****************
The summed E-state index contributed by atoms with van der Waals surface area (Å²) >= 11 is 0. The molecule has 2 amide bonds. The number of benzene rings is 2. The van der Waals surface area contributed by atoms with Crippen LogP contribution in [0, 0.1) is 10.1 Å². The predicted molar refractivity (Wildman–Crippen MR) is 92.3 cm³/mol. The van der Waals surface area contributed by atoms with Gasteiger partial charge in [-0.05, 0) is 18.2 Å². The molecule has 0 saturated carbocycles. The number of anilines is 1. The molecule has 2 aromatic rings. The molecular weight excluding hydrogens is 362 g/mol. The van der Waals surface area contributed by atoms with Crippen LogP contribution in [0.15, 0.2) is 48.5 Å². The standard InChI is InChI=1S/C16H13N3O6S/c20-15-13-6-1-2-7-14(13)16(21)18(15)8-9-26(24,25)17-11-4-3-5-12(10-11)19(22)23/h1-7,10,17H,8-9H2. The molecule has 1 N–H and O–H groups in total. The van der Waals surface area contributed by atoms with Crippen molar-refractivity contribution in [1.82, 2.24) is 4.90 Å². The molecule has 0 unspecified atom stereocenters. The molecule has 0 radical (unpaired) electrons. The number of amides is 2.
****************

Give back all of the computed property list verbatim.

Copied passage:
The summed E-state index contributed by atoms with van der Waals surface area (Å²) >= 11 is 0. The molecule has 2 amide bonds. The number of benzene rings is 2. The van der Waals surface area contributed by atoms with Crippen LogP contribution in [0, 0.1) is 10.1 Å². The predicted molar refractivity (Wildman–Crippen MR) is 92.3 cm³/mol. The van der Waals surface area contributed by atoms with Gasteiger partial charge in [-0.05, 0) is 18.2 Å². The molecule has 0 saturated carbocycles. The number of anilines is 1. The molecule has 2 aromatic rings. The molecular weight excluding hydrogens is 362 g/mol. The van der Waals surface area contributed by atoms with Crippen LogP contribution in [0.15, 0.2) is 48.5 Å². The standard InChI is InChI=1S/C16H13N3O6S/c20-15-13-6-1-2-7-14(13)16(21)18(15)8-9-26(24,25)17-11-4-3-5-12(10-11)19(22)23/h1-7,10,17H,8-9H2. The molecule has 1 N–H and O–H groups in total. The van der Waals surface area contributed by atoms with Crippen molar-refractivity contribution in [1.82, 2.24) is 4.90 Å². The molecule has 0 unspecified atom stereocenters. The molecule has 0 radical (unpaired) electrons. The number of amides is 2.